What's the upside? That ridiculously expensive petroleum is prompting people to drive more slowly on highways, drive less often, buy more fuel-efficient cars, and take mass transit more often. A recent Congressional Budget Office report found that based on statistics from 2003 to 2006, a theoretical 15-year, 10% increase in gas prices would reduce consumption by 4% as consumers replaced their gas-guzzlers with more fuel-efficient cars.

Prince Charles (in Hologram) Lauds UAE's Green Cities Investment

| Tue Jan. 22, 2008 5:18 PM EST

abu_dhabi.jpgWhich is more bizarre? Prince Charles' hologram walking and twiddling his way across a stage, or a proposal for a no-waste, carbon-neutral city in a desert where searing temperatures make air conditioning a must?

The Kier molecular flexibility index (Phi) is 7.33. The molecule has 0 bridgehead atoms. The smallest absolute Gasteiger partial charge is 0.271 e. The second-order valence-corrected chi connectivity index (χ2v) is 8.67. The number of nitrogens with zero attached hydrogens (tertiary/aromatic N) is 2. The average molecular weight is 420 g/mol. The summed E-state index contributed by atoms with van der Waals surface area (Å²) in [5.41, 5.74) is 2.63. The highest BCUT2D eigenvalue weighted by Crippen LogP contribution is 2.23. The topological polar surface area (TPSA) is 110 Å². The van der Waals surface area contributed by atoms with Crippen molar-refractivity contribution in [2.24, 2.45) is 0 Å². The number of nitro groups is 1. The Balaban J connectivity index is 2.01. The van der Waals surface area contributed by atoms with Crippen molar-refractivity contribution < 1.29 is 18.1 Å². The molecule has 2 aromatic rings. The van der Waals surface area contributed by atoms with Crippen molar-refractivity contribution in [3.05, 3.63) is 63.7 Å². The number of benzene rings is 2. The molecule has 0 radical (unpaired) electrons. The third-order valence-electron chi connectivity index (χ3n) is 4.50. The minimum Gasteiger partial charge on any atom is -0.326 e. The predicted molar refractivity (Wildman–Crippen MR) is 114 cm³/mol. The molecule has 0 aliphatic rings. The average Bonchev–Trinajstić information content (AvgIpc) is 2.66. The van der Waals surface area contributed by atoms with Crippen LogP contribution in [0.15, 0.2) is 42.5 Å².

Both the hologram and the city plan made appearances at the World Future Energy Summit, in Abu Dhabi, which began yesterday and runs through tomorrow. It might seem strange to discuss energy efficiency and global warming in a country that sells oil for a living, but 2,500 delegates from around the world are doing just that. Some tidbits from the summit thus far:
-Prince Charles, OB Wan Kenobi-style, called for immediate climate change action.
-Abu Dhabi, partnering with MIT, will build an alternative energy university.
-A British architect announced an elaborate plan for a car-free, zero-emissions city for 50,000 to be powered by solar panels.
-Abu Dhabi will spend $15 billion on a green energy initiative and will build the world's largest hydrogen power plant.